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PostPosted: 08/02/19 11:37 • # 1 
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Guide

Joined: 11/10/12
Posts: 254
Location: Maine
I did not want to hijack igoswoop's thread about Jim Leisenring so I started this thread. I have a Bangor Leonard rod marked "E.B. Leisenring Mauch Chunk Pa. 1878" From I the reaserch I have done there was a very well to do railroad and coal family in Pa in the 1800s named Leisenring. The senior was E.B Leisenring and he passed away in the 1880s his son E.B. Leisenring Jr. lived into the 20th century. This Leonard Bangor could have belonged to either or both of them. I was curious if the author Jim Leisenring who is also from PA. was a member of this ,obviously fishing oriented, family?
The rod can be viewed on the Antique Rod and Reel Library under leonard Rods I think it's the second Bangor Leonard listed. The last pic shows the engraving. Thanks


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PostPosted: 08/07/19 05:36 • # 2 
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Joined: 09/01/06
Posts: 1047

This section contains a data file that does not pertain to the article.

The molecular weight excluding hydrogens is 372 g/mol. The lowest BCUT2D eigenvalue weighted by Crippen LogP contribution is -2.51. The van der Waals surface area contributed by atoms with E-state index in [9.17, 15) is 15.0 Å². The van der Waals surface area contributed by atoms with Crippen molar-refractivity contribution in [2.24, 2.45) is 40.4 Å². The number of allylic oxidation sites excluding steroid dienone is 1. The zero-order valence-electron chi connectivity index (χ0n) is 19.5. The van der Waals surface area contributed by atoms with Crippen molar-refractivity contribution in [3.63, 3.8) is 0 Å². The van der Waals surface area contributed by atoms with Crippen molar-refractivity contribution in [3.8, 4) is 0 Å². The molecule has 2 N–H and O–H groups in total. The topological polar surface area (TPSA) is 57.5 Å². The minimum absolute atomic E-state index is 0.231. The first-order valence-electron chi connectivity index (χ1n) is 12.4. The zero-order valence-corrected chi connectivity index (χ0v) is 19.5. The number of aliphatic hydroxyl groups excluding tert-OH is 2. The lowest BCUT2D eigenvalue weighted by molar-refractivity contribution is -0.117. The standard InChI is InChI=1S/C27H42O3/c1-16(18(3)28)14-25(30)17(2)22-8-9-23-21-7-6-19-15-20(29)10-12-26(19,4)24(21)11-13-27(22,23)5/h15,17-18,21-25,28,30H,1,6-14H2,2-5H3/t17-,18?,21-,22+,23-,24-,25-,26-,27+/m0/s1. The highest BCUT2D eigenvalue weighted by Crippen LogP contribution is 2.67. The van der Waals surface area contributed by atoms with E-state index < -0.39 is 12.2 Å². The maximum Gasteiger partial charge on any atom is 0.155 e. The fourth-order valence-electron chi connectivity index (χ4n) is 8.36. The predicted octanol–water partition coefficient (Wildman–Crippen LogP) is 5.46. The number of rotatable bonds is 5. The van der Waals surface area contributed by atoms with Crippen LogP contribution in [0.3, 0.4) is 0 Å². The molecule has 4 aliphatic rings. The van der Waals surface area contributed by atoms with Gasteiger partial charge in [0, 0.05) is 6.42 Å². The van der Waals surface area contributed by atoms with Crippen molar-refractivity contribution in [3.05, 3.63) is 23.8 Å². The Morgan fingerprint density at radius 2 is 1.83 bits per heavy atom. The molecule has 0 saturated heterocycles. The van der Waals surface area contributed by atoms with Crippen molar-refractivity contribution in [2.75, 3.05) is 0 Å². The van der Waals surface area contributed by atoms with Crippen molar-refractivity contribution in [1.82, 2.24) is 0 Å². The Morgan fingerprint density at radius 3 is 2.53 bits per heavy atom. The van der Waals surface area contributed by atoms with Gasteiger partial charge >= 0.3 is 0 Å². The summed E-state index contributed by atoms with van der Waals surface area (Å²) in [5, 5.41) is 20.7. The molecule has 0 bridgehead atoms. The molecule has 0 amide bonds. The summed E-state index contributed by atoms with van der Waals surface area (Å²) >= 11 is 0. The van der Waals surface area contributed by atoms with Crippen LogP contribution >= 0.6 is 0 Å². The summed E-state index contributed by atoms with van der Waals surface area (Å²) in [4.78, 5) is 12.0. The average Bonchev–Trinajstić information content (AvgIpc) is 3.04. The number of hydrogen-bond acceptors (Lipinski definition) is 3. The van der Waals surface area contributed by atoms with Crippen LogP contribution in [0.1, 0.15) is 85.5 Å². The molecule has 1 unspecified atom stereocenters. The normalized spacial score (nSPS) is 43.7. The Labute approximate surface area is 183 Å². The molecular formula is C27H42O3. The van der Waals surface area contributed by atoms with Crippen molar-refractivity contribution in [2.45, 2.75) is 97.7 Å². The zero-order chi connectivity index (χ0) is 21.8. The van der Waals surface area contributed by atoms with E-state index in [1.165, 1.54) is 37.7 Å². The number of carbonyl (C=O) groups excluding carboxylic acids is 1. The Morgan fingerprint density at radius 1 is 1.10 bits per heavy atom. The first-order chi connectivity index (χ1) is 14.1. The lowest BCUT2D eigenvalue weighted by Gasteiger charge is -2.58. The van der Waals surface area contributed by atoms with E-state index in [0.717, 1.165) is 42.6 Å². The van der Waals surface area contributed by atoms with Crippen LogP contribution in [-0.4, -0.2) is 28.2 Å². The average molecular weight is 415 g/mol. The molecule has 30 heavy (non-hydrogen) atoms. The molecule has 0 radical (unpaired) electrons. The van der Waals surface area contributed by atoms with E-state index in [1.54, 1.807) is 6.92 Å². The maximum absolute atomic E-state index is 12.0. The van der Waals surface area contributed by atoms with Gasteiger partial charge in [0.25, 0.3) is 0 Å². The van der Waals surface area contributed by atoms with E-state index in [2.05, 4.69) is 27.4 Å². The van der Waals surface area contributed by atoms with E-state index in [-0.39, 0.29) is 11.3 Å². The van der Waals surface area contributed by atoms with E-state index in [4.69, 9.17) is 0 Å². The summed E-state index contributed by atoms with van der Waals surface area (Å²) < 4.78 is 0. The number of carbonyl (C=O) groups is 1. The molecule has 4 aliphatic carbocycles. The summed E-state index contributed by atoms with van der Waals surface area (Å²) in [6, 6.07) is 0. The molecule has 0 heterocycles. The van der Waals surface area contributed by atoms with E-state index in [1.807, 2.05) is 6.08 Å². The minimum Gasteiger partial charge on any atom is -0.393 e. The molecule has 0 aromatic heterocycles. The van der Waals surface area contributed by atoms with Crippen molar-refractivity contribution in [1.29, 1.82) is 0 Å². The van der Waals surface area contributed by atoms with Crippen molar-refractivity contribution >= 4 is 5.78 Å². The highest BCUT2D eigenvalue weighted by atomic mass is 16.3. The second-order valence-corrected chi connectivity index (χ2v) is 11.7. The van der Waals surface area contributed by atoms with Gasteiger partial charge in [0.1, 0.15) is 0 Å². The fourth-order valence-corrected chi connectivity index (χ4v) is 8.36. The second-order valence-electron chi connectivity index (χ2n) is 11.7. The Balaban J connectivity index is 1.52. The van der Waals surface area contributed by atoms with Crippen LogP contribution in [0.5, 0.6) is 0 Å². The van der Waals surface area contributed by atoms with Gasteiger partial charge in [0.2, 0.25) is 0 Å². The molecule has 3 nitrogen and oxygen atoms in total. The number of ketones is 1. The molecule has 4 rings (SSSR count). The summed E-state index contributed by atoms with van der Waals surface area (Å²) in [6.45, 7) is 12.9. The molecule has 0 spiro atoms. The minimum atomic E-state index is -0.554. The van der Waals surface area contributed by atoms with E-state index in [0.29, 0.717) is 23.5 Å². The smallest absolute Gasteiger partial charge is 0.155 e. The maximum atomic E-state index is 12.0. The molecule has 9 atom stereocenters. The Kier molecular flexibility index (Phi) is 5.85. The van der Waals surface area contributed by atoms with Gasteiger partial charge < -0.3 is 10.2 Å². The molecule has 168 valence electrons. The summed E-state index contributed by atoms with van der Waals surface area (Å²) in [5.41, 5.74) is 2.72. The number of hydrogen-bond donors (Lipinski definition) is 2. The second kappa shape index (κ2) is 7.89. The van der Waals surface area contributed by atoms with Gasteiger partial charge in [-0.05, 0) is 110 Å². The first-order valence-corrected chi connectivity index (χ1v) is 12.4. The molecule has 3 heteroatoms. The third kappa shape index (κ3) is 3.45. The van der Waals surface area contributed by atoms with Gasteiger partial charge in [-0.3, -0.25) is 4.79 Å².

Location: Midwest City, OK
Hatch,

I posted your question over on the Flymph Forum, where "Big Jim" Leisenring has god-like status. I thought surely someone there could provide some info. Here is the reply:

I, too, was curious last year when I discovered the posting with photographs about a Leonard rod owned by E. B. Leisenring. Unfortunately I couldn't find any link between the two fishermen other than their name.

The Leisenrings came over during the Colonial era, so there were numerous branches to the family. I did some genealogical research into the branch of the family that James E. Leisenring was born into, and believe that he was only a very distant relative of the E. B. Leisenring line. E.B. Leisenring was a very prominent and wealthy man, far outside the social circles that Jim Leisenring's family would have socialized in. There is a book about the wealthy Leisenring coal magnates:
In the Kingdom of Coal: An American Family and the Rock That Changed the World
By Dan Rottenberg

And here is a link to a Google Books extract from the first pages of that book.
https://books.google.com/books?id=BZhFA ... ia&f=false

Jim Leisenring did work in the intertwined coal, rail, and steel industries, first as a blacksmith, then as a machinist, but that was through his uncle James Marsteller on his mother's side.



You can look here for the actual posting:

https://flymphforum.com/viewtopic.php?f=23&t=8563

If I understand correctly, the guy who supplied the info is the son of Vernon S. "Pete" Hidy!

Thanks- Ken


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